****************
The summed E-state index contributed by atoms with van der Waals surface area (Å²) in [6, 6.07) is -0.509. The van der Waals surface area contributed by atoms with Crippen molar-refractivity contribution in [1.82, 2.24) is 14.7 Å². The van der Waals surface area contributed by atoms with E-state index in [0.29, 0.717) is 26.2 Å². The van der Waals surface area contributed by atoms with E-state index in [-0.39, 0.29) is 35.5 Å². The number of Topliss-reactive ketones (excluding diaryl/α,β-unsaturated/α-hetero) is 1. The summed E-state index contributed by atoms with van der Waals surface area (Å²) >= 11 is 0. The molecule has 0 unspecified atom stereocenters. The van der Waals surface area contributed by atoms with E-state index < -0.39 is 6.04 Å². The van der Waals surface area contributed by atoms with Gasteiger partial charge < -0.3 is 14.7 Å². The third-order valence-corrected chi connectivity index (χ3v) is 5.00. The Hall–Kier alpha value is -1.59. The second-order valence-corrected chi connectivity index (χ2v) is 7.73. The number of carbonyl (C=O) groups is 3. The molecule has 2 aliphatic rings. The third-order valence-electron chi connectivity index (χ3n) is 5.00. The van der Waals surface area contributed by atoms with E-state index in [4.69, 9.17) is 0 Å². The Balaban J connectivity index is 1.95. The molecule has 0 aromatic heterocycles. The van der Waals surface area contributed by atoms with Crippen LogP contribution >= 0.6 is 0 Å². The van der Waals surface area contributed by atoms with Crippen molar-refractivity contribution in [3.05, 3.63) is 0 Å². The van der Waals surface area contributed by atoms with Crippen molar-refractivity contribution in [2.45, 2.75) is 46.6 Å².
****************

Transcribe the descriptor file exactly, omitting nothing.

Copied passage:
The summed E-state index contributed by atoms with van der Waals surface area (Å²) in [6, 6.07) is -0.509. The van der Waals surface area contributed by atoms with Crippen molar-refractivity contribution in [1.82, 2.24) is 14.7 Å². The van der Waals surface area contributed by atoms with E-state index in [0.29, 0.717) is 26.2 Å². The van der Waals surface area contributed by atoms with E-state index in [-0.39, 0.29) is 35.5 Å². The number of Topliss-reactive ketones (excluding diaryl/α,β-unsaturated/α-hetero) is 1. The summed E-state index contributed by atoms with van der Waals surface area (Å²) >= 11 is 0. The molecule has 0 unspecified atom stereocenters. The van der Waals surface area contributed by atoms with E-state index < -0.39 is 6.04 Å². The van der Waals surface area contributed by atoms with Gasteiger partial charge < -0.3 is 14.7 Å². The third-order valence-corrected chi connectivity index (χ3v) is 5.00. The Hall–Kier alpha value is -1.59. The second-order valence-corrected chi connectivity index (χ2v) is 7.73. The number of carbonyl (C=O) groups is 3. The molecule has 2 aliphatic rings. The third-order valence-electron chi connectivity index (χ3n) is 5.00. The van der Waals surface area contributed by atoms with E-state index in [4.69, 9.17) is 0 Å². The Balaban J connectivity index is 1.95. The molecule has 0 aromatic heterocycles. The van der Waals surface area contributed by atoms with Crippen LogP contribution >= 0.6 is 0 Å². The van der Waals surface area contributed by atoms with Crippen molar-refractivity contribution in [3.05, 3.63) is 0 Å². The van der Waals surface area contributed by atoms with Crippen molar-refractivity contribution in [2.45, 2.75) is 46.6 Å².